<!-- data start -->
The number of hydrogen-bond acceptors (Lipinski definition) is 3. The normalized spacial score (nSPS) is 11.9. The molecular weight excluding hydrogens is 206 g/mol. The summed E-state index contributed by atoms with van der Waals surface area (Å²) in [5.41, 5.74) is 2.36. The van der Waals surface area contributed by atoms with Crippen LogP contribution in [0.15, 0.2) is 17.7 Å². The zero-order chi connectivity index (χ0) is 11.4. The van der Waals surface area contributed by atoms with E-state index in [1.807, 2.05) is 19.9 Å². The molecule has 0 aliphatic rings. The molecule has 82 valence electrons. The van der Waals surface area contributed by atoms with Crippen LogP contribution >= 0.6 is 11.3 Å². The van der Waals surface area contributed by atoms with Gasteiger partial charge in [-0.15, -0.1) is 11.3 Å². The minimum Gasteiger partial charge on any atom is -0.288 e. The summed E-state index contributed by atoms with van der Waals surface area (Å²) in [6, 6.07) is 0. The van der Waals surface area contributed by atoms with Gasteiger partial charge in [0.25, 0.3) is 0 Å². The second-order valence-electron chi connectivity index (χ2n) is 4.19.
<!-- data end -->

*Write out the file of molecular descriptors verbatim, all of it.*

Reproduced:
The number of hydrogen-bond acceptors (Lipinski definition) is 3. The normalized spacial score (nSPS) is 11.9. The molecular weight excluding hydrogens is 206 g/mol. The summed E-state index contributed by atoms with van der Waals surface area (Å²) in [5.41, 5.74) is 2.36. The van der Waals surface area contributed by atoms with Crippen LogP contribution in [0.15, 0.2) is 17.7 Å². The zero-order chi connectivity index (χ0) is 11.4. The van der Waals surface area contributed by atoms with E-state index in [1.807, 2.05) is 19.9 Å². The molecule has 0 aliphatic rings. The molecule has 82 valence electrons. The van der Waals surface area contributed by atoms with Crippen LogP contribution >= 0.6 is 11.3 Å². The van der Waals surface area contributed by atoms with Gasteiger partial charge in [-0.15, -0.1) is 11.3 Å². The minimum Gasteiger partial charge on any atom is -0.288 e. The summed E-state index contributed by atoms with van der Waals surface area (Å²) in [6, 6.07) is 0. The van der Waals surface area contributed by atoms with Gasteiger partial charge in [0.25, 0.3) is 0 Å². The second-order valence-electron chi connectivity index (χ2n) is 4.19.